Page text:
The next space shuttle mission will be the final visit to the Hubble Space Telescope. STS 125 will be a mission to repair the device and install new equipment. Particularly interesting is the addition of a “cosmic origins spectrograph.” According to NASA’s web site, this instrument “is designed to study the large scale structure of the universe and how galaxies, stars and planets were formed and evolved. It will help determine how elements needed for life such as carbon and iron first formed and how their abundances have increased over the lifetime of the universe.” Now I am no scientist, nor am I a technician in any way, shape or form (although last evening I did fix my lawn mower. I have no idea what I did, but I took it apart, put it back together and now it runs), but this sounds like an enormous task. I cannot imagine the technology involved in the construction of such a device, nor do I understand how scientists interpret the data that is gathered.

I have seen the photographs that have been taken by Hubble and they are astounding. They remind us how small we are and how vast is the universe. In my own simple non-scientific mind, I am again brought back to the Scriptures that speak of the majesty of the God of our creation. I know that Psalm 8 is a Messianic Psalm, but I can’t help thinking that as David looked into the night sky over Jerusalem – with no “light pollution” like we have today – and saw into space, he was almost speechless as he considered “When I consider thy heavens, the work of thy fingers, the moon and the stars, which thou hast ordained; what is man that thou art mindful of him? and the son of man that thou visitest him (Ps. 8:3-4).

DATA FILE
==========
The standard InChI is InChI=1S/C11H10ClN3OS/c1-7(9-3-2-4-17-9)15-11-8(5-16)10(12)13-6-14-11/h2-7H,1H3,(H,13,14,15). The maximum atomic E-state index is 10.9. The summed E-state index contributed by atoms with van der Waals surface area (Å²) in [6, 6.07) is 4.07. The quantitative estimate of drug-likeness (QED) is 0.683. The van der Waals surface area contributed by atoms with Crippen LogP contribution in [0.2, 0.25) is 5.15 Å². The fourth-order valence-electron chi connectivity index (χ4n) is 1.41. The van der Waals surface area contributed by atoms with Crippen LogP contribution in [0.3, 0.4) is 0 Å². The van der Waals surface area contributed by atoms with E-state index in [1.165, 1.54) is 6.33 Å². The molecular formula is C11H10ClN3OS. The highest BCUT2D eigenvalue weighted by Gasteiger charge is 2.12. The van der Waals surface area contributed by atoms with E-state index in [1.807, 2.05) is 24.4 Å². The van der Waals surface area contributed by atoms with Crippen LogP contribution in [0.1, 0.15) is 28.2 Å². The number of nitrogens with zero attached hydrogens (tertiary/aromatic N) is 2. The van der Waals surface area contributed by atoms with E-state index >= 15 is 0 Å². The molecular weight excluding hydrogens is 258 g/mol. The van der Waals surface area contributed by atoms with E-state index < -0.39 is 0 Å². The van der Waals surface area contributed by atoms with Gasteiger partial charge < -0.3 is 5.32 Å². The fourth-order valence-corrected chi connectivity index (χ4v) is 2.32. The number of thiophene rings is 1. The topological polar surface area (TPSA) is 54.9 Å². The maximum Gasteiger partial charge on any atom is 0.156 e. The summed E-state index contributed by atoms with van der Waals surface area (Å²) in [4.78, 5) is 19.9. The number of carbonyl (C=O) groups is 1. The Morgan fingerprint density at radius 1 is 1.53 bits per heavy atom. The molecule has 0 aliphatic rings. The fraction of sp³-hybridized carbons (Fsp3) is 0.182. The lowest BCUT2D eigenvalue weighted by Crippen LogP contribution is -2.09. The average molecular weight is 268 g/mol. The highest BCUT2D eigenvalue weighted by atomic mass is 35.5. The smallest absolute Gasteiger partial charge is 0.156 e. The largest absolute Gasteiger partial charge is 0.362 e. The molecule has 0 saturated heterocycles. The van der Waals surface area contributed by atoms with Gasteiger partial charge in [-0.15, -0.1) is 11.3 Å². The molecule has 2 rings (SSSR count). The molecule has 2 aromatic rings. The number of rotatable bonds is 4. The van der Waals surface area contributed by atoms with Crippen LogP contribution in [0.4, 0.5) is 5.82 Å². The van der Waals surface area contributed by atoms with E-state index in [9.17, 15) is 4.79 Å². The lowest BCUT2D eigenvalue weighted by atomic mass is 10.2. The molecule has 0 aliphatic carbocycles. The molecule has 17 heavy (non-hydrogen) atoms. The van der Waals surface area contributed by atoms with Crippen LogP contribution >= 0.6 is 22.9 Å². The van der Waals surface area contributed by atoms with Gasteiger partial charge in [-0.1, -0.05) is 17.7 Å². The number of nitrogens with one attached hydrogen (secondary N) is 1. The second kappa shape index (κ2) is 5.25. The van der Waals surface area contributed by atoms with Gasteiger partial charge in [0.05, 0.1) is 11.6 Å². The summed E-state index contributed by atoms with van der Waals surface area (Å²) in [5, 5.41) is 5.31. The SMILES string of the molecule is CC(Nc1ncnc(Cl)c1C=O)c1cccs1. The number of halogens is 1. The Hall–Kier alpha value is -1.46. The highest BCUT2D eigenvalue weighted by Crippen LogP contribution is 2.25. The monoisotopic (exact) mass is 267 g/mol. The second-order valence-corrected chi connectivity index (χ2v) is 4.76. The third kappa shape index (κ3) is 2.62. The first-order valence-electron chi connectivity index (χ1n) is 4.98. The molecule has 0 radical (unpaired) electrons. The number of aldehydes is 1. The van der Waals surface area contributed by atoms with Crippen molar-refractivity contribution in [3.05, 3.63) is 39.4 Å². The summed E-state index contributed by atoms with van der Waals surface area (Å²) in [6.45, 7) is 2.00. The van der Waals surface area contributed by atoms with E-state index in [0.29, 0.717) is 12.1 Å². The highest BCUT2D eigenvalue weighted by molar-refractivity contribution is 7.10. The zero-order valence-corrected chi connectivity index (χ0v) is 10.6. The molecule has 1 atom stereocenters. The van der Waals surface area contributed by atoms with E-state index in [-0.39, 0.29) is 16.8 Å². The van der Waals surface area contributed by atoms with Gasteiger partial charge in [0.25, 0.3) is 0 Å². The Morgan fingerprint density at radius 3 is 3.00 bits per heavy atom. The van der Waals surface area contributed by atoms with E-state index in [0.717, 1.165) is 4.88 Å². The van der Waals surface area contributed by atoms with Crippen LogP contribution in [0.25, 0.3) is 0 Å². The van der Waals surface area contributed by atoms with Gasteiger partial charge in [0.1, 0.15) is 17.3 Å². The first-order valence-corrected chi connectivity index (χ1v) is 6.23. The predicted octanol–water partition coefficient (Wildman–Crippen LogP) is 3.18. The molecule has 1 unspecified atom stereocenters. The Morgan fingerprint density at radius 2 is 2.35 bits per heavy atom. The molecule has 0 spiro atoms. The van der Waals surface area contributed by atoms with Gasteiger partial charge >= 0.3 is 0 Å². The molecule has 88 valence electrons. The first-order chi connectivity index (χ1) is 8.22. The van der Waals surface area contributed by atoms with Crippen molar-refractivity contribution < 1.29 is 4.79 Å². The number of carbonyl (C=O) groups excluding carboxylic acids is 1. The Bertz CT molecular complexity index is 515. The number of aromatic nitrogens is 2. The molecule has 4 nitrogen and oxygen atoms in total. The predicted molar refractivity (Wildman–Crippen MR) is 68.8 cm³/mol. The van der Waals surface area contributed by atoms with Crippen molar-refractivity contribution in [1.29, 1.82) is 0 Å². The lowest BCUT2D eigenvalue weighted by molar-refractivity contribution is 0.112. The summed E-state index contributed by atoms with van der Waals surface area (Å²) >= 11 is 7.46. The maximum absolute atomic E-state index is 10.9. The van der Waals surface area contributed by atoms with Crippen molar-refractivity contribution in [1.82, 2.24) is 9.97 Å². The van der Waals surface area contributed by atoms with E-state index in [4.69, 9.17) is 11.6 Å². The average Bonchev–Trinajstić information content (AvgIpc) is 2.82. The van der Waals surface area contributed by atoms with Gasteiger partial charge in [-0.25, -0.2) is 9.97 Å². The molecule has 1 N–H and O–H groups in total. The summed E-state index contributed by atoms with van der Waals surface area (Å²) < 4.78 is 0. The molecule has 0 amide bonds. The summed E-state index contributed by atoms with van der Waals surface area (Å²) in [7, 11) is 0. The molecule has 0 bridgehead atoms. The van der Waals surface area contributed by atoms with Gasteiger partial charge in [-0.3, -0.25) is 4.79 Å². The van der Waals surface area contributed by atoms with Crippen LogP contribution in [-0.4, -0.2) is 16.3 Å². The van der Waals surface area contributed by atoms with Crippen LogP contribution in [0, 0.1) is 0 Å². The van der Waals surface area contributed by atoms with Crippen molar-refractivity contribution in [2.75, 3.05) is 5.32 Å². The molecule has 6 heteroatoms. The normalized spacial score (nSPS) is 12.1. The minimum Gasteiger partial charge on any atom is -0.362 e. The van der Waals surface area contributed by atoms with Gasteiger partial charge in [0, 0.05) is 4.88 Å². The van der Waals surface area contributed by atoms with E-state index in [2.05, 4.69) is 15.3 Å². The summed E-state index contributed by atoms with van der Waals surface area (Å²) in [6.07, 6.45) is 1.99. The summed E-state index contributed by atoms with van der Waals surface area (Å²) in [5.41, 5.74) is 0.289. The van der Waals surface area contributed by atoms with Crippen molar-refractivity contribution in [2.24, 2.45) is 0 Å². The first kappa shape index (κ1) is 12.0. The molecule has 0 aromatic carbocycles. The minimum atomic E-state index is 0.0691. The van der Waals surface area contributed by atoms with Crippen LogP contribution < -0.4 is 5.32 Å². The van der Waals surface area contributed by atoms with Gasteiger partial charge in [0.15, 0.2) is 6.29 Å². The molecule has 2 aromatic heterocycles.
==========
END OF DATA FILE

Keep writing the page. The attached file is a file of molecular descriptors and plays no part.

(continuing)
When I see the pictures from Hubble, I realize that I don’t have enough faith (or sophistication, as some would say) to believe that this all began with a singularity, with a Big Bang from whence came life and all the laws of the physical universe. I have no problem believing the Genesis account that creation was spoken into existence by God.

This being said, note that David calls creation the work of God’s fingers. Yet, in Isaiah 53:1, when introducing the prophetic passage on the subsitutionary atonement, the prophet cries. “Who has believed our report, and to whom is the arm of the Lord revealed.” I know this is all poetic language, but I can’t help but to be amazed at the comparison. The universe, with its vastness and mystery is called the “finger work” of God. Salvation is the work of His Mighty Arm. There is infinitely more involved in the salvation of the sinner than in the creation of the universe! In creation, God spoke the Word; in salvation, the Word became flesh.